The delightful summer pastime of scrambling through blackberry hedgerows evokes wonderfully British thoughts of Enid Blyton and summer pudding. One of the beauties of nature’s bounty is that it is free, but do make sure you don’t trespass on private property in your search for fat, ripe berries.
Making the most of blackberry season
It may seem obvious – see fruit, pick it. However our little guide to picking blackberries will help you to get the best from your fruits. The best blackberries will usually be quite obvious – fatter and blacker than their neighbours, and firm and shiny when you pick them. Nonetheless, size and colour are no guarantee of flavour, which seems to vary depending upon location.
This is one occasion when trying before you buy is really recommended. When you spot some promising looking bushes, sample the produce and go for the bushes with the juiciest and most flavoursome fruits. Bushes away from busy roads and high enough to avoid the cocked legs of wandering dogs are a good bet.
As a guide to blackberry season, aim for the end of August and through September. Folklore has it that blackberries picked after the end of September have been peed on by the devil – make of that what you will… More prosaically, a damp October will no doubt spoil what’s left of the crop.
When you collect your fruits, take plenty of containers and don’t overfill them as blackberries’ tender skin bruises and squashes easily. If kept dry the blackberries should be good for two or three days. Like most fruits, blackberries taste much better eaten at room temperature so make sure you get them out of the fridge a couple of hours before you need them. If you have a glut to deal with, blackberries cook fantastically in a huge variety of recipes and freeze well. You can either puree the fruits to freeze them or place in a single layer on a tray so they hold their shape.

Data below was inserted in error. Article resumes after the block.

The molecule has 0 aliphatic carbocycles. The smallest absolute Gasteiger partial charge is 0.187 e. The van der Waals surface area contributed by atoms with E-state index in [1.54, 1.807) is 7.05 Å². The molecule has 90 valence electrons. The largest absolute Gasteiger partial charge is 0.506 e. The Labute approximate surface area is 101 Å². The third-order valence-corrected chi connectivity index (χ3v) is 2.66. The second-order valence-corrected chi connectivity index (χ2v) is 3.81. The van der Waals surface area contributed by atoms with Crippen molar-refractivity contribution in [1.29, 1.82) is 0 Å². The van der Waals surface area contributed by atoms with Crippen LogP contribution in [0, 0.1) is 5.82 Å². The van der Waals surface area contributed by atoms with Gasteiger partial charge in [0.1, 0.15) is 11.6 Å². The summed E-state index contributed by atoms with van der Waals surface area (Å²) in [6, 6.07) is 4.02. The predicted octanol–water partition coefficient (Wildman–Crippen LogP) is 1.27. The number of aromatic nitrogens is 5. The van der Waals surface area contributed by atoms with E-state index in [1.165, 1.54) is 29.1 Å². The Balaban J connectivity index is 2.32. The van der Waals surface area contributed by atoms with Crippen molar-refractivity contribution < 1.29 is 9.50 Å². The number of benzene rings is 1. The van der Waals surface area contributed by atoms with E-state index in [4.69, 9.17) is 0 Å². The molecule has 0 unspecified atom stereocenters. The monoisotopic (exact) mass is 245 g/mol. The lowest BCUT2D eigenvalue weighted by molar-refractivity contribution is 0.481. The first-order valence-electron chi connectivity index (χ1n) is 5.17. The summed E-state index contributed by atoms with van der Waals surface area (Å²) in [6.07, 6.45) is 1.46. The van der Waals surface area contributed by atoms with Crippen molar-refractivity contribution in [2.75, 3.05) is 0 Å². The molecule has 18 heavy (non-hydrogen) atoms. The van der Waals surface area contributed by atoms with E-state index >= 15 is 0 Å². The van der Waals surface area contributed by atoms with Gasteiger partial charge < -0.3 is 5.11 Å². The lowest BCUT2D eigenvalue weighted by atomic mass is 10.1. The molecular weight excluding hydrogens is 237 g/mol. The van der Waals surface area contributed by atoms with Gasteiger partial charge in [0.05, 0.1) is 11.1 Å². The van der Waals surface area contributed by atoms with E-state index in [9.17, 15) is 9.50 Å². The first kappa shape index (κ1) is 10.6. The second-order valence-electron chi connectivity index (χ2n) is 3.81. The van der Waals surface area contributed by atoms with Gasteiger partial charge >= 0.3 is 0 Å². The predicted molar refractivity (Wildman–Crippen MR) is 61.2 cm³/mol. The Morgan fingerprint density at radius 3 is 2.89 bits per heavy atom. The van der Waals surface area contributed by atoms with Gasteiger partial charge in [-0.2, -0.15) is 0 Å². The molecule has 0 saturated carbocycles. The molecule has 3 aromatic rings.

Cooking your way through blackberry season
Apart from the obvious crumbles, cakes, pies and jam, try blackberries to accompany savoury meats. Venison, pigeon and other game all work well with blackberries. A coulis is simple to make and is a sophisticated topping for pancakes or ice cream, or you can take a very adult stance and macerate the blackberries with some sugar then straining the juice into a bottle and filling it up with vodka, gin or brandy…